The next issue is the bench. The only consistent two-way player we have on there currently is Justin Holiday. He's not amazing, but he provides stable effort on defence and hits shots at a pretty decent clip, which sad to say makes him our most valuable player coming off the bench. Brandon Jennings and Kyle O'Quinn both epitomise inconsistency, equally capable of extending a lead or blowing it while the starters rest up. Their shot selection at times is nothing short of baffling (I'm talking pull-up three's with 18 seconds left on the shot clock-level ridiculous), though in fairness to him Jennings has appeared to have reined it in a little bit since his trigger-happy start to the season, focusing more on his role as a distributor; in the past two games the Knicks have played, Jennings has taken less than five shots each game.

On the topic of passing, that's one thing that Kyle O'Quinn does surprisingly well. For whatever reason it's never been something that sets him apart from other backup centres (low assist numbers in general most likely to blame), but his passing from the post has always been pretty good. In addition to the usual slam dunks and swats that make up a highlights package, his post dishes make up a decent amount of his most recent season in review:

So where do we go from here? It was almost too predictable that the "BLOW IT UP" rhetoric would flow as soon as this team hit a bump in the road, it's basically a hallmark of being a Knick to have your every move scrutinised. Yet it was mere months ago that the Internet was singing Phil Jackson's praises for his off-season signings. Which are STILL all good signings, by the way. Jennings and Rose's contracts are very low risk if they don't pan out, Courtney Lee is a two-way upgrade over Arron Afflalo who (under the new cap) costs the same amount as him, and Joakim Noah has obvious value in both his Swiss Army Knife skill set and in his mentor role to Kristaps Porzingis. We can't call for Phil's head without at least giving the guys he brought in, and we approved of, a proper chance to perform.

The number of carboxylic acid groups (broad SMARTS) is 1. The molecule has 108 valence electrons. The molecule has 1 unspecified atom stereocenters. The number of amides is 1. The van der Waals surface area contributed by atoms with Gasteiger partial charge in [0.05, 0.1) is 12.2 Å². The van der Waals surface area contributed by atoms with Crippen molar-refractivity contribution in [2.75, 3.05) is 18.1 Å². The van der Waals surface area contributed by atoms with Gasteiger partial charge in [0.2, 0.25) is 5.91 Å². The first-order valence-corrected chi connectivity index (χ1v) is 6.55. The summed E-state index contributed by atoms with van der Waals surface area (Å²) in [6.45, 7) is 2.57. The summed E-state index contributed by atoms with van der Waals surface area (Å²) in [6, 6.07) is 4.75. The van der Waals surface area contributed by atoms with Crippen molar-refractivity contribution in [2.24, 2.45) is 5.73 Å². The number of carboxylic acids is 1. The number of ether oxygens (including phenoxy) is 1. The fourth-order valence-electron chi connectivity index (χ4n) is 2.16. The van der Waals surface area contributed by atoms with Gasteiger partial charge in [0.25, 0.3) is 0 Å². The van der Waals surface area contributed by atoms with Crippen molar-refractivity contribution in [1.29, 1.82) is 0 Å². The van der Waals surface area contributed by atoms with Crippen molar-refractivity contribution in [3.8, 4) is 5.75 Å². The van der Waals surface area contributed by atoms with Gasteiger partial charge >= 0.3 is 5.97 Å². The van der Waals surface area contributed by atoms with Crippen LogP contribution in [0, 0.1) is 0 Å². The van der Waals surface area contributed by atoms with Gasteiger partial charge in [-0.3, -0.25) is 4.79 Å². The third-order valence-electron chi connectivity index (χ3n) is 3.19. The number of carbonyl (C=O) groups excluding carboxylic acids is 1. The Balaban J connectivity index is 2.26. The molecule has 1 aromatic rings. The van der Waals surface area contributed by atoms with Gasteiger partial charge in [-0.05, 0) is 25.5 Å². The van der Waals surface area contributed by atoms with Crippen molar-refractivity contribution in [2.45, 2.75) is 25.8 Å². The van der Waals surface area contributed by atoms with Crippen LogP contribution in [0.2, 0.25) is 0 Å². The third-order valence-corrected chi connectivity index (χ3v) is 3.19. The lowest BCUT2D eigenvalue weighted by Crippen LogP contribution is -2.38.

We'll have to see what Rambis can change about the Knicks defence in upcoming games, but at least something has been done about fixing that open sore. Now, what to do about the bench? Realistically, aside from 'Melo and Porzingis, the Knicks have no real assets that they could dangle as trade bait to potentially strengthen their bench. It doesn't really go with Jackson's idea of wanting to build a 'culture' around the Knicks, either. It certainly makes it harder for a team to gel on defence if they're constantly in fear of being shipped elsewhere. One solution could be to stagger the minutes of the starters so at least one starter is playing with the bench unit at all times. Hornacek seems to be recognising this and has often pulled Rose and Noah from the game first to give Jennings and Lance Thomas a run with the starters.

It's not a concrete solution, especially if Thomas continues to struggle offensively (shooting 36% so far). But if trades are out of the question, the only other option is to see how our rookies develop. Ron Baker, Mindaugas Kuzminskas and Willy Hernangomez have all shown enough potential to be serviceable NBA players, but currently they're all too green to get significant minutes without getting absolutely murdered on defence. They'll need some work, for sure, but at the same time, it sure would be nice to see a rookie develop in New York.